ENO’s new staging of The Flying Dutchman, using the original continuous version of 1841, marks the debuts of both director Jonathan Kent and conductor Edward Gardner in a Wagner production.
Musically the results are first rate. Commencing with an urgent, stormy account of the overture, Gardner communicates both elemental power and delicacy. The music’s metaphysical side might be somewhat underplayed, but Gardner brings a compensating forward sweep and sense of purpose. The playing of the orchestra is excellent, with warm and silken strings and consistently impressive brass, and the choral singing is vibrant and incisive.
The American bass James Creswell brings a strong voice and clear articulation to the role of the Dutchman, although perhaps too beholden to the character’s mysterious and stoic image to be fully engaging. Orla Boylan portrays Senta with enormous gusto and conviction throughout, her singing rising to impassioned heights in Act III. Clive Bayley brings exemplary musicality and diction to his portrayal of Daland, highlighting the character’s mercantile nature, while Stuart Skelton finds a sense of naivety and youthful ardour in his portrayal of Erik.
By contrast, the staging becomes increasingly confused as it progresses. At the beginning of Act I, we see a young girl sitting in a bed against the back projection of a stormy sea. The interior of Daland’s ship and his crew gradually becomes visible, and the action reveals that the girl is the young Senta. The projection of the sea onto the ship and its crew is no doubt meant to suggest a dream or a premonition, although the flickering light gives them a spectral quality more in keeping with the nature of the Dutchman’s crew. The prow of the Dutchman’s ship subsequently appears at the rear of the stage, and the Dutchman himself, dressed in Victorian garb, appears in the bed vacated by the young Senta. The use of the bed is reminiscent of Stefan Herheim’s recent staging of Parsifal at Bayreuth, although without the latter’s virtuosic stagecraft. Nevertheless, the presentation of Act I is visually arresting and, for the most part, supports the dramatic narrative.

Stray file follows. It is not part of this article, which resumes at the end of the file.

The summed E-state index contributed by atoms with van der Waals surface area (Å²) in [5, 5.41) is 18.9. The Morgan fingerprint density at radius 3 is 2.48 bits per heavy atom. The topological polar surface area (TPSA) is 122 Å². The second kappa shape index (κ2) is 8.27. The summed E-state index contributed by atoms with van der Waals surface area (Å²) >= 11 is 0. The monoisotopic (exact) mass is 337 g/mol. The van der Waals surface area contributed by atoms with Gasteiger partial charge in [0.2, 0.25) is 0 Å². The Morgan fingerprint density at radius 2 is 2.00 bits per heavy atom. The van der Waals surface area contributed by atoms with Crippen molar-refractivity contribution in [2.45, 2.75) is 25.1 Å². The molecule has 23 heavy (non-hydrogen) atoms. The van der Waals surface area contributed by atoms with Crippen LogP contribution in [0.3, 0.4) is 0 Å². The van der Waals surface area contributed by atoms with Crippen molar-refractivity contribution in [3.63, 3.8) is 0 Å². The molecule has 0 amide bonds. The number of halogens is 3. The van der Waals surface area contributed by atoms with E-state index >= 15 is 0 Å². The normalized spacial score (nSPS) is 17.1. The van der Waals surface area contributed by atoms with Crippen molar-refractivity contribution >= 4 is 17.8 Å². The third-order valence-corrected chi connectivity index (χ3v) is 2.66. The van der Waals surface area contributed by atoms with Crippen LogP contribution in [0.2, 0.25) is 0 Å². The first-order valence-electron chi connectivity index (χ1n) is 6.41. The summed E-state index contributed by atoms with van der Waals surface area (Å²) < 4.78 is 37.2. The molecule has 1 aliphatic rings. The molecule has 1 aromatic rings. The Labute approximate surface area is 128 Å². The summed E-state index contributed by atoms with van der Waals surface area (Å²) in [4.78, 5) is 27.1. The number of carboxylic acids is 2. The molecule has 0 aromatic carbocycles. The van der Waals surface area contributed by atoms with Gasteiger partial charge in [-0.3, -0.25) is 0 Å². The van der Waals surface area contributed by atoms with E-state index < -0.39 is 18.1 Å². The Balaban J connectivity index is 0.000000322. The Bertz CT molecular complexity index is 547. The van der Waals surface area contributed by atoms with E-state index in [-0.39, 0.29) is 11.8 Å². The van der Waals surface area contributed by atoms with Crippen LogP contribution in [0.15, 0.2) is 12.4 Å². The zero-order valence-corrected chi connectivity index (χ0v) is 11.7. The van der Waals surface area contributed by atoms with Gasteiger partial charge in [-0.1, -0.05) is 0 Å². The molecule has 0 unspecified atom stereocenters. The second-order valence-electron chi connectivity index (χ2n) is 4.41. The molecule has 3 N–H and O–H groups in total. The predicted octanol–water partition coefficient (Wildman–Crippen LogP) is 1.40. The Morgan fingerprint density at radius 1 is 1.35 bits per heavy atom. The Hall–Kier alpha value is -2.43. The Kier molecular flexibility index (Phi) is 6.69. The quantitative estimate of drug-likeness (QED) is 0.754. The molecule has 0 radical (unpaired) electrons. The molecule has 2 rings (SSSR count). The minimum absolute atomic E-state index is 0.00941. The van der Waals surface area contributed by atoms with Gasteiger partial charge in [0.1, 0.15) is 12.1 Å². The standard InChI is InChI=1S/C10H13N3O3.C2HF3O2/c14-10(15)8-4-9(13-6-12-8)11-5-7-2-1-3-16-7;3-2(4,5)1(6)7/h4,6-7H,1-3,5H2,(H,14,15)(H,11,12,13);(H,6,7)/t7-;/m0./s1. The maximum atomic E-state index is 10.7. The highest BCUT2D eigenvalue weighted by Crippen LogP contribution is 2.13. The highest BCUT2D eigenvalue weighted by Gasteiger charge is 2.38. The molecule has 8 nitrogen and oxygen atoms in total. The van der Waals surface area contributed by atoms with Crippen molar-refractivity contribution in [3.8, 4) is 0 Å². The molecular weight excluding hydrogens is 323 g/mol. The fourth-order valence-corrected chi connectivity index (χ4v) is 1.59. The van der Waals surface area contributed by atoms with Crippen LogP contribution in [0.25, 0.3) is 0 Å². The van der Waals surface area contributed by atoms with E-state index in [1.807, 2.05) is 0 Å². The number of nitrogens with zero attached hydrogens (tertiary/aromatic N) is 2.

Act II opens with Senta, now an adult, rising from the same bed we saw earlier. The setting is a factory making souvenirs (rather than Wagner’s domestic room with spinning machines) and the singing text is adjusted to suit, including a reference to Erik as an office worker rather than a hunter, although his subsequent appearance is that of security guard. The contemporary dress and setting not only appears inconsistent with that of Act I, but somehow brings a sense of ordinariness and even sentimentality to the scene with Senta and Dutchman.
Act II is a model of restraint, however, compared to the eccentricities of Act III. For the celebrations at the start, many of the sailors and their girls have acquired fancy dress and are cavorting as if in a West End musical than a Wagner opera. During this scene, Senta is teased by the revellers and puzzlingly almost becomes the victim of a gang rape, an event halted only by the arrival of the Dutchman’s ship. The singing of the Dutchman’s crew is heard through speakers, but the sound is unpleasantly loud and metallic, and the result undermines any sense of interaction with the Norwegian crew. The final scene between Senta, Erik and the Dutchman is confusing, and Senta’s use of a broken wine bottle to commit suicide is unconvincing.
Altogether this is a pity, as there are many impressive aspects to ENO’s new production, not least its musical values, but the staging as a whole ultimately lacks coherence.